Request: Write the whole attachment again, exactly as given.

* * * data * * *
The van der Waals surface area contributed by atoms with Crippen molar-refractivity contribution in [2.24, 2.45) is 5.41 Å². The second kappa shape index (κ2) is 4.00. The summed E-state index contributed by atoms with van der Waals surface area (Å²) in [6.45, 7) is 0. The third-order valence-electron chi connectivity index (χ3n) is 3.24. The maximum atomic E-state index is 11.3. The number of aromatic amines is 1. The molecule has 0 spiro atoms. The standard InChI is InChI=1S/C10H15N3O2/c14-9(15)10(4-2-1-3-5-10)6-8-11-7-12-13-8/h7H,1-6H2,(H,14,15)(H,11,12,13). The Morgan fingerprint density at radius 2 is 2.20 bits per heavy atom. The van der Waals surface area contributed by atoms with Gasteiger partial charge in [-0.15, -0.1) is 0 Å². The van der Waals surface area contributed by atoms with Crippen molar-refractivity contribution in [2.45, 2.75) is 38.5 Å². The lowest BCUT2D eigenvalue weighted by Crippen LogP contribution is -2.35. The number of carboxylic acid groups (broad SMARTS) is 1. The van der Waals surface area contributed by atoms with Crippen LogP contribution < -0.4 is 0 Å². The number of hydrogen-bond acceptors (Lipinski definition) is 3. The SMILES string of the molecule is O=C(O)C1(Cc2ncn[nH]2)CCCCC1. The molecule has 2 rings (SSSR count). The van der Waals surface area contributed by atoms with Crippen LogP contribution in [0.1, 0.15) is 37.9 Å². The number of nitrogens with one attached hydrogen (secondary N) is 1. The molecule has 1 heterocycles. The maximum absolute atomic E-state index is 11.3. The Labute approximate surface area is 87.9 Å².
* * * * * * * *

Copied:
The van der Waals surface area contributed by atoms with Crippen molar-refractivity contribution in [2.24, 2.45) is 5.41 Å². The second kappa shape index (κ2) is 4.00. The summed E-state index contributed by atoms with van der Waals surface area (Å²) in [6.45, 7) is 0. The third-order valence-electron chi connectivity index (χ3n) is 3.24. The maximum atomic E-state index is 11.3. The number of aromatic amines is 1. The molecule has 0 spiro atoms. The standard InChI is InChI=1S/C10H15N3O2/c14-9(15)10(4-2-1-3-5-10)6-8-11-7-12-13-8/h7H,1-6H2,(H,14,15)(H,11,12,13). The Morgan fingerprint density at radius 2 is 2.20 bits per heavy atom. The van der Waals surface area contributed by atoms with Gasteiger partial charge in [-0.15, -0.1) is 0 Å². The van der Waals surface area contributed by atoms with Crippen molar-refractivity contribution in [2.45, 2.75) is 38.5 Å². The lowest BCUT2D eigenvalue weighted by Crippen LogP contribution is -2.35. The number of carboxylic acid groups (broad SMARTS) is 1. The van der Waals surface area contributed by atoms with Crippen LogP contribution < -0.4 is 0 Å². The number of hydrogen-bond acceptors (Lipinski definition) is 3. The SMILES string of the molecule is O=C(O)C1(Cc2ncn[nH]2)CCCCC1. The molecule has 2 rings (SSSR count). The van der Waals surface area contributed by atoms with Crippen LogP contribution in [0.1, 0.15) is 37.9 Å². The number of nitrogens with one attached hydrogen (secondary N) is 1. The molecule has 1 heterocycles. The maximum absolute atomic E-state index is 11.3. The Labute approximate surface area is 87.9 Å².